The Noble Street Uniting Church member is celebrating her birthday on Tuesday with an afternoon tea with family and friends. A party was also held at the Noble Street congregation over the weekend to honour her life’s achievements.
Florence has supported numerous charities throughout her life, including Share. Her generosity is inspired by her own experiences with adversity.
Born in Gilgandra, NSW, Florence and her family moved to Geelong when she was three years old. However, she was soon diagnosed with polio and this resulted in her losing the use of her left leg.
“In order to get to school I had a three-wheeled bike which I operated with a hand lever in my right hand,” she said.
“I worked on the family farm in Point Cook until I was 35, milking cows and doing general farm work. Yes, it was hard work but I could walk then so I could get around. It was during those years that I learnt to play the piano and sew and make clothes which helped me later in life.”
When asked what her proudest achievement was, Florence said it was learning how to drive a car. She had a special device installed so she didn’t have to use her left leg.
Throughout her life, Florence has been determined not to let her disability hold her back. She believes transforming the lives of people facing hardship is more important than focusing on her own impediments.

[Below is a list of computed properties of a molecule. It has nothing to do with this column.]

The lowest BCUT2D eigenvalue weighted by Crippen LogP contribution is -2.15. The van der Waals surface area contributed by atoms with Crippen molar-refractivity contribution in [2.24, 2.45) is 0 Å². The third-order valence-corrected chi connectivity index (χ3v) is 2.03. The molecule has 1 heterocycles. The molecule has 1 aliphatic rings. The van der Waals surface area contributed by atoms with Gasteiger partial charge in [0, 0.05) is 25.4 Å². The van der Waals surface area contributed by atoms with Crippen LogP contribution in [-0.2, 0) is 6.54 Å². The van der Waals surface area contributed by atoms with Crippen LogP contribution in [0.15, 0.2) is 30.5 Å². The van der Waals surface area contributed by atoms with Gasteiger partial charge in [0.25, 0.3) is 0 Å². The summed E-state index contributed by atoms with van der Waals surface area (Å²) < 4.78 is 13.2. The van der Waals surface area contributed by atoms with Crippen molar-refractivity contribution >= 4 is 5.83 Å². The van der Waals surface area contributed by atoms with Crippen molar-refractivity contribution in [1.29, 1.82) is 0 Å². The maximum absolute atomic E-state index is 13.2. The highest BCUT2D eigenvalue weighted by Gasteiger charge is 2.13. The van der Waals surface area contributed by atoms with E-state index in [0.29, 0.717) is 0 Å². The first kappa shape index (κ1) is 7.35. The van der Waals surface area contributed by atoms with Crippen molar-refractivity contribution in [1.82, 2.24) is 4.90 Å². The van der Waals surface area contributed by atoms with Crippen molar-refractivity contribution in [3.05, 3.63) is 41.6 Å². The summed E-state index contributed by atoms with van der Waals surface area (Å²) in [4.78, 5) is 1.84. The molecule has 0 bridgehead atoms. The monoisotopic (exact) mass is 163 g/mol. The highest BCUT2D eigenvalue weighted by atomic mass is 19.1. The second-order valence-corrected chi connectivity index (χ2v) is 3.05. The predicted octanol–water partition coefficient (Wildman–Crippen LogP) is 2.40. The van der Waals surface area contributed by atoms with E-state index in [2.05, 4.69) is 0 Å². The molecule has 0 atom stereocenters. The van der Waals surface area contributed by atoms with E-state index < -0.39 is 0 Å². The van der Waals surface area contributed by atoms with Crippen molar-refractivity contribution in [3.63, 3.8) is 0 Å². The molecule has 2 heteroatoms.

When her family moved to Drysdale, Florence helped at Sunday school by playing the piano and eventually became one of the organists at church. She also played the piano at Grace McKellar Aged Care Centre in Geelong every fortnight for 30 years.
Florence has always been an active and enthusiastic contributor to her local church communities. She started attending Noble Street Uniting Church in Geelong just before her mother passed away and has been a regular worshipper for the past 50 years. Although she never married, the church has come to symbolise family for Florence.
“I always try to talk about what our church does, and I always encourage people and talk about Share and how good it is,” she said.
Florence has lived at Brentwood Aged Care for the past six years. She is grateful for the assistance her carers have given her and wishes them all healthy and happy lives.
It is Florence’s hope that her bequest to Share will transform the lives of people who are less fortunate than her.
“My wish is that that the money goes to people who need it and to the programs that help them,” she said.
Share is hosting a high tea on Wednesday 5 October 2pm to recognise the contributions of Share supporters like Florence. It will feature musical performances from Wesley College’s The Wattle Quartet and speeches from David Buller (artist at Gifford Village, UnitingCare Harrison), Tim Bliss (Wesley College student and Share supporter), Maggie Bolger (participant at Prahran Mission) and Michael Walsh (CEO of UCA Funds Management).